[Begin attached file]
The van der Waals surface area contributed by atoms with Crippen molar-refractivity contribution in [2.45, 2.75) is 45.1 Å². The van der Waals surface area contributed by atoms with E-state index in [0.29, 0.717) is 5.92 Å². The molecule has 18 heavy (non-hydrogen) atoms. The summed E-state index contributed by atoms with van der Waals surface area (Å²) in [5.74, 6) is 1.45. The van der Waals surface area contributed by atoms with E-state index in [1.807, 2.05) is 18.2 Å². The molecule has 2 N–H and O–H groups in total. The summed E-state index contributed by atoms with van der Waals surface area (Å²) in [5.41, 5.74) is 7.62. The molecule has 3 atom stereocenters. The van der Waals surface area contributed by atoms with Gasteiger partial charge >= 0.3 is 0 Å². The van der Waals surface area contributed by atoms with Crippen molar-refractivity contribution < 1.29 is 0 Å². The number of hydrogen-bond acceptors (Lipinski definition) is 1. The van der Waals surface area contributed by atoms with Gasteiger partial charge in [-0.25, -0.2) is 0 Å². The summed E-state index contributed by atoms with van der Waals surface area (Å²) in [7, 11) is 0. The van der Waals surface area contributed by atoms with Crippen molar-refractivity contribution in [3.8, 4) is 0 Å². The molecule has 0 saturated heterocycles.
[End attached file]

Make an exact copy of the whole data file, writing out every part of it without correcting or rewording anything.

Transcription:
The van der Waals surface area contributed by atoms with Crippen molar-refractivity contribution in [2.45, 2.75) is 45.1 Å². The van der Waals surface area contributed by atoms with E-state index in [0.29, 0.717) is 5.92 Å². The molecule has 18 heavy (non-hydrogen) atoms. The summed E-state index contributed by atoms with van der Waals surface area (Å²) in [5.74, 6) is 1.45. The van der Waals surface area contributed by atoms with E-state index in [1.807, 2.05) is 18.2 Å². The molecule has 2 N–H and O–H groups in total. The summed E-state index contributed by atoms with van der Waals surface area (Å²) in [5.41, 5.74) is 7.62. The molecule has 3 atom stereocenters. The van der Waals surface area contributed by atoms with Gasteiger partial charge >= 0.3 is 0 Å². The van der Waals surface area contributed by atoms with Crippen molar-refractivity contribution < 1.29 is 0 Å². The number of hydrogen-bond acceptors (Lipinski definition) is 1. The van der Waals surface area contributed by atoms with Gasteiger partial charge in [-0.25, -0.2) is 0 Å². The summed E-state index contributed by atoms with van der Waals surface area (Å²) in [7, 11) is 0. The van der Waals surface area contributed by atoms with Crippen molar-refractivity contribution in [3.8, 4) is 0 Å². The molecule has 0 saturated heterocycles.